Single versus serial measurements of neuron-specific enolase and prediction of poor neurological outcome in persistently unconscious patients after out-of-hospital cardiac arrest - A TTM-trial substudy.

January 18, 2017 By:
  • Wiberg S
  • Hassager C
  • Stammet P
  • Winther-Jensen M
  • Thomsen JH
  • Erlinge D
  • Wanscher M
  • Nielsen N
  • Pellis T
  • Aneman A
  • Friberg H
  • Hovdenes J
  • Horn J
  • Wetterslev J
  • Bro-Jeppesen J
  • Wise MP
  • Kuiper M
  • Cronberg T
  • Gasche Y
  • Devaux Y
  • Kjaergaard J.

BACKGROUND: Prediction of neurological outcome is a crucial part of post cardiac arrest care and prediction in patients remaining unconscious and/or sedated after rewarming from targeted temperature management (TTM) remains difficult. Current guidelines suggest the use of serial measurements of the biomarker neuron-specific enolase (NSE) in combination with other predictors of outcome in patients admitted after out-of-hospital cardiac arrest (OHCA). This study sought to investigate the ability of NSE to predict poor outcome in patients remaining unconscious at day three after OHCA. In addition, this study sought to investigate if serial NSE measurements add incremental prognostic information compared to a single NSE measurement at 48 hours in this population. METHODS: This study is a post-hoc sub-study of the TTM trial, randomizing OHCA patients to a course of TTM at either 33 degrees C or 36 degrees C. Patients were included from sites participating in the TTM-trial biobank sub study. NSE was measured at 24, 48 and 72 hours after ROSC and follow-up was concluded after 180 days. The primary end point was poor neurological function or death defined by a cerebral performance category score (CPC-score) of 3 to 5. RESULTS: A total of 685 (73%) patients participated in the study. At day three after OHCA 63 (9%) patients had died and 473 (69%) patients were not awake. In these patients, a single NSE measurement at 48 hours predicted poor outcome with an area under the receiver operating characteristics curve (AUC) of 0.83. A combination of all three NSE measurements yielded the highest discovered AUC (0.88, p = .0002). Easily applicable combinations of serial NSE measurements did not significantly improve prediction over a single measurement at 48 hours (AUC 0.58-0.84 versus 0.83). CONCLUSION: NSE is a strong predictor of poor outcome after OHCA in persistently unconscious patients undergoing TTM, and NSE is a promising surrogate marker of outcome in clinical trials. While combinations of serial NSE measurements may provide an increase in overall prognostic information, it is unclear whether actual clinical prognostication with low false-positive rates is improved by application of serial measurements in persistently unconscious patients. The findings of this study should be confirmed in another prospective cohort. TRIAL REGISTRATION: NCT01020916.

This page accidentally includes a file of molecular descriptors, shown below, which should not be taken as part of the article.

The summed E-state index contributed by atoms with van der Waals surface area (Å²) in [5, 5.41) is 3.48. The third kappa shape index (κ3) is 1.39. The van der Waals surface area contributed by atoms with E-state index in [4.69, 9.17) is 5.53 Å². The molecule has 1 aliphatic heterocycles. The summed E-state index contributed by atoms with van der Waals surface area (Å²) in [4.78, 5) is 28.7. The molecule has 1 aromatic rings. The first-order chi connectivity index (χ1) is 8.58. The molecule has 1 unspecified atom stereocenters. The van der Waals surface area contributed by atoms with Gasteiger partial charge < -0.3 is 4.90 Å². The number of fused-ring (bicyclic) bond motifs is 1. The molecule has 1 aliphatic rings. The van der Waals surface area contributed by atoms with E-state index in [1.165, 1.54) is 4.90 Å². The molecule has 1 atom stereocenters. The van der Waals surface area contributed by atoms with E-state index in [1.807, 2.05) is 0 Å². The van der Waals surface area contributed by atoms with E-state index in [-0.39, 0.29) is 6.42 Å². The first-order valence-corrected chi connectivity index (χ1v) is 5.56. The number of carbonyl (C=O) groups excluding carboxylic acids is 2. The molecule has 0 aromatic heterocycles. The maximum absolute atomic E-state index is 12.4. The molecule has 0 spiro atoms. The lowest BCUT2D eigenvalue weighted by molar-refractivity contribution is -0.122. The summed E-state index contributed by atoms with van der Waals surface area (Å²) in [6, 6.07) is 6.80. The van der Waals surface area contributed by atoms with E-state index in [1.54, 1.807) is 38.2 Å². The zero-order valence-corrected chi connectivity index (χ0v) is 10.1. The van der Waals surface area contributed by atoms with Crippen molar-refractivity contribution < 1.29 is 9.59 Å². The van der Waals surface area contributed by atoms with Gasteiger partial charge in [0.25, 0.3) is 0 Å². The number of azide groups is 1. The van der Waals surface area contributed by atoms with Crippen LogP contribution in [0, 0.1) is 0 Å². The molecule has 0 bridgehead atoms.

2017 Jan. PLoS One.12(1):e0168894.
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